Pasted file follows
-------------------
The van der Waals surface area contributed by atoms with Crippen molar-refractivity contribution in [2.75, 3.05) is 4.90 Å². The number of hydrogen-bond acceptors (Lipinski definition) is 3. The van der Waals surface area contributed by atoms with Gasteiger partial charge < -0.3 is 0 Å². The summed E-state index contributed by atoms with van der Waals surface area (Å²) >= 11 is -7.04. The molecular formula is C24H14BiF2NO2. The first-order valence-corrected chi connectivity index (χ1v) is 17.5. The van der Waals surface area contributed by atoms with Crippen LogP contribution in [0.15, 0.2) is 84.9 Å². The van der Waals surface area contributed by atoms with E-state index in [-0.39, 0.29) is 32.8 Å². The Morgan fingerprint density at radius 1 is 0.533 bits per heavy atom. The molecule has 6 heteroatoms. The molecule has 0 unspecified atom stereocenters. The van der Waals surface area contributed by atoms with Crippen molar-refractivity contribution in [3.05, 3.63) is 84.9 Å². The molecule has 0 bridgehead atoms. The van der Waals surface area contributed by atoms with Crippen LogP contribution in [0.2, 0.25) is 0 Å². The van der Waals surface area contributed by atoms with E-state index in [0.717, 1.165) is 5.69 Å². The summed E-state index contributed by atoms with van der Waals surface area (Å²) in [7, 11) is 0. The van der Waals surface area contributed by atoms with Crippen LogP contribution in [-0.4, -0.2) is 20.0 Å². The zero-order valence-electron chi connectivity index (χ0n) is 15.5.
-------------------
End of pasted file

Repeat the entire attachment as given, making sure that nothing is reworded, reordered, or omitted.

The van der Waals surface area contributed by atoms with Crippen molar-refractivity contribution in [2.75, 3.05) is 4.90 Å². The number of hydrogen-bond acceptors (Lipinski definition) is 3. The van der Waals surface area contributed by atoms with Gasteiger partial charge < -0.3 is 0 Å². The summed E-state index contributed by atoms with van der Waals surface area (Å²) >= 11 is -7.04. The molecular formula is C24H14BiF2NO2. The first-order valence-corrected chi connectivity index (χ1v) is 17.5. The van der Waals surface area contributed by atoms with Crippen LogP contribution in [0.15, 0.2) is 84.9 Å². The van der Waals surface area contributed by atoms with E-state index in [-0.39, 0.29) is 32.8 Å². The Morgan fingerprint density at radius 1 is 0.533 bits per heavy atom. The molecule has 6 heteroatoms. The molecule has 0 unspecified atom stereocenters. The van der Waals surface area contributed by atoms with Crippen molar-refractivity contribution in [3.05, 3.63) is 84.9 Å². The molecule has 0 bridgehead atoms. The van der Waals surface area contributed by atoms with Crippen LogP contribution in [0.2, 0.25) is 0 Å². The van der Waals surface area contributed by atoms with E-state index in [0.717, 1.165) is 5.69 Å². The summed E-state index contributed by atoms with van der Waals surface area (Å²) in [7, 11) is 0. The van der Waals surface area contributed by atoms with Crippen LogP contribution in [-0.4, -0.2) is 20.0 Å². The zero-order valence-electron chi connectivity index (χ0n) is 15.5.